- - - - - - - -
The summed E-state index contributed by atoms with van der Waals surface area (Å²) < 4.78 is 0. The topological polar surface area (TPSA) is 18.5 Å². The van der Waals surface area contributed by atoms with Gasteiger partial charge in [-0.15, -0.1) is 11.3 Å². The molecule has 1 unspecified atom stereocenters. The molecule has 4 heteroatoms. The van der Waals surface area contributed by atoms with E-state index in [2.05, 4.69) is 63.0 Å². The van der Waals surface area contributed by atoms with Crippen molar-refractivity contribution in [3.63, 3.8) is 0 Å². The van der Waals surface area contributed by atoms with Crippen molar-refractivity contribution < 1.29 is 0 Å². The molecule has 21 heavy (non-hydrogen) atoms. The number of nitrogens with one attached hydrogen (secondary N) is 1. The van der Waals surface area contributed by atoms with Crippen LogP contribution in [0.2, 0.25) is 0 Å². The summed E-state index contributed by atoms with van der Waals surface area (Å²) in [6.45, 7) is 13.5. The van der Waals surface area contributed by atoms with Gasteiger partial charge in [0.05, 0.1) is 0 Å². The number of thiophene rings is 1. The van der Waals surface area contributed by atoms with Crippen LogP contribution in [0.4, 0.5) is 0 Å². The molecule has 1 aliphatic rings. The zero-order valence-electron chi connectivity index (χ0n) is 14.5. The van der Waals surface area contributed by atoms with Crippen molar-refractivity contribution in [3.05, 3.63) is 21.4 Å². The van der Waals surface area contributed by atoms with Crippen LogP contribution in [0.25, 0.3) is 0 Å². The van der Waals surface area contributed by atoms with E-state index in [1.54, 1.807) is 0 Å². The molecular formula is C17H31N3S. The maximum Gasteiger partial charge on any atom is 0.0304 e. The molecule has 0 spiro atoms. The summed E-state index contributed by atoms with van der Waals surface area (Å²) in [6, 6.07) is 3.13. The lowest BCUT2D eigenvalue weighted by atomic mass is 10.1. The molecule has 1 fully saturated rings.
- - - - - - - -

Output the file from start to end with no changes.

The summed E-state index contributed by atoms with van der Waals surface area (Å²) < 4.78 is 0. The topological polar surface area (TPSA) is 18.5 Å². The van der Waals surface area contributed by atoms with Gasteiger partial charge in [-0.15, -0.1) is 11.3 Å². The molecule has 1 unspecified atom stereocenters. The molecule has 4 heteroatoms. The van der Waals surface area contributed by atoms with E-state index in [2.05, 4.69) is 63.0 Å². The van der Waals surface area contributed by atoms with Crippen molar-refractivity contribution in [3.63, 3.8) is 0 Å². The van der Waals surface area contributed by atoms with Crippen molar-refractivity contribution < 1.29 is 0 Å². The molecule has 21 heavy (non-hydrogen) atoms. The number of nitrogens with one attached hydrogen (secondary N) is 1. The van der Waals surface area contributed by atoms with Crippen LogP contribution in [0.2, 0.25) is 0 Å². The summed E-state index contributed by atoms with van der Waals surface area (Å²) in [6.45, 7) is 13.5. The van der Waals surface area contributed by atoms with Gasteiger partial charge in [0.05, 0.1) is 0 Å². The number of thiophene rings is 1. The van der Waals surface area contributed by atoms with Crippen LogP contribution in [0.4, 0.5) is 0 Å². The molecule has 1 aliphatic rings. The zero-order valence-electron chi connectivity index (χ0n) is 14.5. The van der Waals surface area contributed by atoms with Crippen molar-refractivity contribution in [3.05, 3.63) is 21.4 Å². The van der Waals surface area contributed by atoms with Crippen LogP contribution in [0.25, 0.3) is 0 Å². The van der Waals surface area contributed by atoms with E-state index in [1.54, 1.807) is 0 Å². The molecular formula is C17H31N3S. The maximum Gasteiger partial charge on any atom is 0.0304 e. The molecule has 0 spiro atoms. The summed E-state index contributed by atoms with van der Waals surface area (Å²) in [6, 6.07) is 3.13. The lowest BCUT2D eigenvalue weighted by atomic mass is 10.1. The molecule has 1 fully saturated rings.